Too bad his announcement (a vastly premature one, as we reported yesterday) that EV mail truck startup Workhorse could take over the plant not only came as a shock to many, but it wasn’t the news that area folks were after.
When President Donald Trump tweeted that General Motors Co. was on the verge of selling its idled car plant in Lordstown, Ohio, to a tiny electric truckmaker, David Green had no idea it was coming.
The president of United Auto Workers Local 1112 in Lordstown — who Trump attacked on Twitter two months ago — is among a handful of workers whose job is to do maintenance at the inactive compact car factory that made its last Chevrolet Cruze in March. He was left in the dark about GM’s talks to sell the factory.
“I haven’t heard anything about it,” Green said by phone Wednesday. “I’m out in the plant cleaning.”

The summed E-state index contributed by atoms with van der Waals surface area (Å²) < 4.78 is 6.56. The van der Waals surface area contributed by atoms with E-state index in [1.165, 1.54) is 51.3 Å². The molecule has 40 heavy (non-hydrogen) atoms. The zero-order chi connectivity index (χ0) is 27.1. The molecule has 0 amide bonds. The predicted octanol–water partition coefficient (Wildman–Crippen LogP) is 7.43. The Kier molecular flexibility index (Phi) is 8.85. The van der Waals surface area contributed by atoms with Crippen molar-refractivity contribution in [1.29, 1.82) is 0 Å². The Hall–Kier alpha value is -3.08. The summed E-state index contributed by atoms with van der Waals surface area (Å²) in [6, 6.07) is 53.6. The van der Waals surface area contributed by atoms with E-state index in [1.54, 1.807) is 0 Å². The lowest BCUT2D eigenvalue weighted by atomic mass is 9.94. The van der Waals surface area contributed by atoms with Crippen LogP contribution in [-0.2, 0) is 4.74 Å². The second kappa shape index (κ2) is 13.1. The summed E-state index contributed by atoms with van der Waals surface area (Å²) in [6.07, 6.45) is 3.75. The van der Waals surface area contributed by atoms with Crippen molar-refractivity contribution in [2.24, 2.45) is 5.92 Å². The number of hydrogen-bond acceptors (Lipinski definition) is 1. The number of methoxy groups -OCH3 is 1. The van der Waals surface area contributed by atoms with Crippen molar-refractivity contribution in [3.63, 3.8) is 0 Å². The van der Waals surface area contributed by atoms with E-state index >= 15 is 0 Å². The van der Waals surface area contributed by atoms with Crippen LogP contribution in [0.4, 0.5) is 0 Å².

[...] Judging from the UAW’s initial response, both GM and Trump are going to have a hard time painting a future sale to money-losing Workhorse as a win, said Harley Shaiken, a labor relations professor at University of California at Berkeley.
GM is contractually prevented from closing or selling the plant until its current four-year labor deal with the UAW expires in September. The union will probably use the sale as leverage on other issues, rendering talks that were already expected to be contentious even testier.
Here is what they want:
The remaining GM employees who are on layoff likely would prefer to stay on with GM, keeping their seniority, benefits and wages. It’s unclear if Workhorse could afford to pay what a GM labor contract guaranteed, Shaiken said.
Meanwhile, the new Chevrolet Blazer is built in Mexico.
What’s the ideal outcome for that plant in Ohio and its workforce?